“That whole story definitely embodies a ‘Lotus Blossom’ stereotype, which is a submissive, fragile and servile Asian woman whose sole purpose is to pleasure the white male lead and sacrifice herself,” says Yuen. This type of character can also be seen in works such as musical Miss Saigon and novel-turned-film Memoirs of a Geisha. Another toxic stereotype when it comes to portraying East Asian women is the so-called “Dragon Lady”: an “exotic” femme-fatale who is deemed deceitful and villainous for using her sexuality to manipulate others. It’s a dangerous cliché seen in Western films from Kill Bill to Stanley Kubrick’s Full Metal Jacket, where a Vietnamese sex worker coins the infamous lines “Me so horny” and “Me love you long time”. “I’ve been propositioned in the street by people using quotes from that film….,” says Wang Yuen, “It does subconsciously have an impact. It’s very complex but I think popular culture plays a huge role and has an effect on how people perceive ethnic groups.”
Hollywood’s first Chinese-American star and icon, Anna May Wong, was typecast and required to portray both the Lotus Blossom and Dragon Lady stereotypes on screen in films during the 1920s and 1930s, with her characters often dying. Then on the occasion where she had hoped to play a romantic lead role, as O-Lan in the 1937 adaptation of novel The Good Earth, the role was infamously given to German actress Luise Rainer, who appeared in yellowface.
By contrast, if Asian women have fought sexualised stereotypes, in Western popular culture, “South East and East Asian men are completely emasculated,” says British-East Asian actor and writer, Daniel York Loh. “When you watch Western TV, you’d think Asian men don’t procreate. Asian male characters are often portrayed as either passive nerds or “evil villains, and these are really damaging stereotypes,” he says.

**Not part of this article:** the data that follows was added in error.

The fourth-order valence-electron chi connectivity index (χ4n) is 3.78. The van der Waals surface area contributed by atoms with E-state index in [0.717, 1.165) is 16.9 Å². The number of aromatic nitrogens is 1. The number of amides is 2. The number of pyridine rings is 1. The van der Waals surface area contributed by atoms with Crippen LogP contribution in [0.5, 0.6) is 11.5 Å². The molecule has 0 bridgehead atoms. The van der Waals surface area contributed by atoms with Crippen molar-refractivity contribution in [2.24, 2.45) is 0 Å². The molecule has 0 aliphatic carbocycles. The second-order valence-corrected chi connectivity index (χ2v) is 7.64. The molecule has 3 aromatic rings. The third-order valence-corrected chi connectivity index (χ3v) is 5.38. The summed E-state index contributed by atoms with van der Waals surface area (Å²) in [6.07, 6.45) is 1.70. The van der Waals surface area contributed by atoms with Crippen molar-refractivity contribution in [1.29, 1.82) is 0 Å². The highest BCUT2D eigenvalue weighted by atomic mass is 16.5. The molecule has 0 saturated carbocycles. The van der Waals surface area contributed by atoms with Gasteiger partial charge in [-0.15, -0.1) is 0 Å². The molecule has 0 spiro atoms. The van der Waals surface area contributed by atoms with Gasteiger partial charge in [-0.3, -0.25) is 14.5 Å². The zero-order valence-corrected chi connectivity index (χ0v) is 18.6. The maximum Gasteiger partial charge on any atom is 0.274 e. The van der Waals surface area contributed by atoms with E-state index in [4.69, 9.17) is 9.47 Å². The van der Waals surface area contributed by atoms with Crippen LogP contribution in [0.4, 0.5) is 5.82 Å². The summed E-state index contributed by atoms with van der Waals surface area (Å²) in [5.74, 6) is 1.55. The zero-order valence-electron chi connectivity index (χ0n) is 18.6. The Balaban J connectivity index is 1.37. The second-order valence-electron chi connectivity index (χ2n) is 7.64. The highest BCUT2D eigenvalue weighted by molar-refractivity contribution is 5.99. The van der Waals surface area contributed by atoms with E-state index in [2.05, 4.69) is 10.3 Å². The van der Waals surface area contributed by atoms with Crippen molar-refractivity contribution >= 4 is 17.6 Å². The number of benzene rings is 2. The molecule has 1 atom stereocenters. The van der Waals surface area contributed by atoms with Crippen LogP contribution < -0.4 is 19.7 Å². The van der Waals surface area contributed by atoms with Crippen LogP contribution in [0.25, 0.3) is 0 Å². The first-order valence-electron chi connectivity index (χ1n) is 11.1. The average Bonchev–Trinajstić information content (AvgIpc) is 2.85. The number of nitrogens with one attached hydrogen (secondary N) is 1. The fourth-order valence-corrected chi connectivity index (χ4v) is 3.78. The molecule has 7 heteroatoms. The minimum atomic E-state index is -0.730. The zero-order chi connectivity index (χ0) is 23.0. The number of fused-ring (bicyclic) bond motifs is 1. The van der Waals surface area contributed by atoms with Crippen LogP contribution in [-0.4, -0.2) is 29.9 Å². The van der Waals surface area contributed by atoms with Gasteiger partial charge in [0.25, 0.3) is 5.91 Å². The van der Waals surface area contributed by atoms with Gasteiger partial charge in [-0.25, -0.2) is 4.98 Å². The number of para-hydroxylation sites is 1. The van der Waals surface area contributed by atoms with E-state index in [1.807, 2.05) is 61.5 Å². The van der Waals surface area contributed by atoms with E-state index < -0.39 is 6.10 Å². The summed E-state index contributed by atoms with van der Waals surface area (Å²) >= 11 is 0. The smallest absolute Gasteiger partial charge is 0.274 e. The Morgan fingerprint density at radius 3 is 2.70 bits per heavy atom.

Going back in Western popular culture, the quintessential Asian villain was Dr Fu Manchu, who in fact was Shang-Chi’s problematic nemesis and father in the original Marvel comics, but has been replaced for the film by The Mandarin. Fu Manchu first appeared in 1910 in British author Saxon Rohmer’s novels centred on the character, and imagining him as a master of disguise, master of chemistry, and all-round evil genius: he clearly perpetuated and embodied “Yellow Peril”, the racist idea that Asian cultures threatened Western society. The books were published around 30 years after the 1882 Chinese Exclusion Act in the US prohibiting the immigration of Chinese labourers, which built upon the Page Act of 1875 that banned Chinese women from entering the country.
“Fu Manchu is an interesting one because on screen he has never been portrayed by an East Asian Actor,” says York Loh, noting how instead he has always been portrayed by a white male actor in yellowface and with an over exaggerated accent and mannerisms. Memories of York Loh’s childhood, he says, include “watching Fu Manchu films on Sunday afternoons with Christopher Lee in yellowface and wondering ‘do Chinese men not act?'”. It’s clear that Marvel’s decision to shun Fu Manchu’s racist history and bring in a new antagonist is a wise one, as journalist and Asian Movie Pulse reviewer Grace Han notes: “In the context of current global affairs and realising that the world is different now, I think it’s a very smart move.”
The wider context
The big question that Shang-Chi raises is: when it comes to South East and East Asian representation, has Hollywood reached a tipping point? If so, it could be perceived as, above all else, a commercial move on the studio’s part. Han sees Shang-Chi as part of a general trend for superhero movies to market themselves as something other than another production-line franchise film so that more people buy into them, whether that is through “diversity casting or trying to represent minority stories” or otherwise. “In this respect, Marvel also has an advantage “because they have the storylines already written out to play around with,” she adds. Indeed, the late Marvel figurehead, Stan Lee, was praised for the multiculturalism of the characters he created.